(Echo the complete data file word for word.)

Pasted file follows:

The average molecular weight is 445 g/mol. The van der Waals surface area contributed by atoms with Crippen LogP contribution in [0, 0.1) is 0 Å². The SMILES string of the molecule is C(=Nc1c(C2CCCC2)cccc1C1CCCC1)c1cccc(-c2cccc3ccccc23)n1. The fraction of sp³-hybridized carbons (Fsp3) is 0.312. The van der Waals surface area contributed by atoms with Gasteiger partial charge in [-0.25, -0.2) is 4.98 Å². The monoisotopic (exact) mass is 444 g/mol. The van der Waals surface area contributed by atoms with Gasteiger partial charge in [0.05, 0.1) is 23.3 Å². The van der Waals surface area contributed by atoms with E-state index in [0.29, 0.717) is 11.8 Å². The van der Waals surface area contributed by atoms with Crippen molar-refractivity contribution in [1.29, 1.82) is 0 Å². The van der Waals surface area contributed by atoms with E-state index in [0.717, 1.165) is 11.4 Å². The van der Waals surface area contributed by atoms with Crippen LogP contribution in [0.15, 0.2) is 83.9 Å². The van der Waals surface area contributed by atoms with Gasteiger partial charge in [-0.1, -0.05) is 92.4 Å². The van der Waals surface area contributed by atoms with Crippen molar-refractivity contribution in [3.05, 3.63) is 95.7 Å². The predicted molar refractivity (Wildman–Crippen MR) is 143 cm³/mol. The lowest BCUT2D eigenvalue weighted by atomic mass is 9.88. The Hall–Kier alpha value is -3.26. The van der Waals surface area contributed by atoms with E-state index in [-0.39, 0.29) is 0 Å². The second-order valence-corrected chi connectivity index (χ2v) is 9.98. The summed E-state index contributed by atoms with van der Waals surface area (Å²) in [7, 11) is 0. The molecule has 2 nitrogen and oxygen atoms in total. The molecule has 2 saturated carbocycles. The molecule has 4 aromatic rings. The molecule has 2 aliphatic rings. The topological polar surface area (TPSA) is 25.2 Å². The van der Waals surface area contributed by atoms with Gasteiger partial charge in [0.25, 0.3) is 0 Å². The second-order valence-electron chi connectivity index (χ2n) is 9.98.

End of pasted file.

The average molecular weight is 445 g/mol. The van der Waals surface area contributed by atoms with Crippen LogP contribution in [0, 0.1) is 0 Å². The SMILES string of the molecule is C(=Nc1c(C2CCCC2)cccc1C1CCCC1)c1cccc(-c2cccc3ccccc23)n1. The fraction of sp³-hybridized carbons (Fsp3) is 0.312. The van der Waals surface area contributed by atoms with Gasteiger partial charge in [-0.25, -0.2) is 4.98 Å². The monoisotopic (exact) mass is 444 g/mol. The van der Waals surface area contributed by atoms with Gasteiger partial charge in [0.05, 0.1) is 23.3 Å². The van der Waals surface area contributed by atoms with E-state index in [0.29, 0.717) is 11.8 Å². The van der Waals surface area contributed by atoms with Crippen molar-refractivity contribution in [1.29, 1.82) is 0 Å². The van der Waals surface area contributed by atoms with E-state index in [0.717, 1.165) is 11.4 Å². The van der Waals surface area contributed by atoms with Crippen LogP contribution in [0.15, 0.2) is 83.9 Å². The van der Waals surface area contributed by atoms with Gasteiger partial charge in [-0.1, -0.05) is 92.4 Å². The van der Waals surface area contributed by atoms with Crippen molar-refractivity contribution in [3.05, 3.63) is 95.7 Å². The predicted molar refractivity (Wildman–Crippen MR) is 143 cm³/mol. The lowest BCUT2D eigenvalue weighted by atomic mass is 9.88. The Hall–Kier alpha value is -3.26. The van der Waals surface area contributed by atoms with E-state index in [-0.39, 0.29) is 0 Å². The second-order valence-corrected chi connectivity index (χ2v) is 9.98. The summed E-state index contributed by atoms with van der Waals surface area (Å²) in [7, 11) is 0. The molecule has 2 nitrogen and oxygen atoms in total. The molecule has 2 saturated carbocycles. The molecule has 4 aromatic rings. The molecule has 2 aliphatic rings. The topological polar surface area (TPSA) is 25.2 Å². The van der Waals surface area contributed by atoms with Gasteiger partial charge in [0.25, 0.3) is 0 Å². The second-order valence-electron chi connectivity index (χ2n) is 9.98.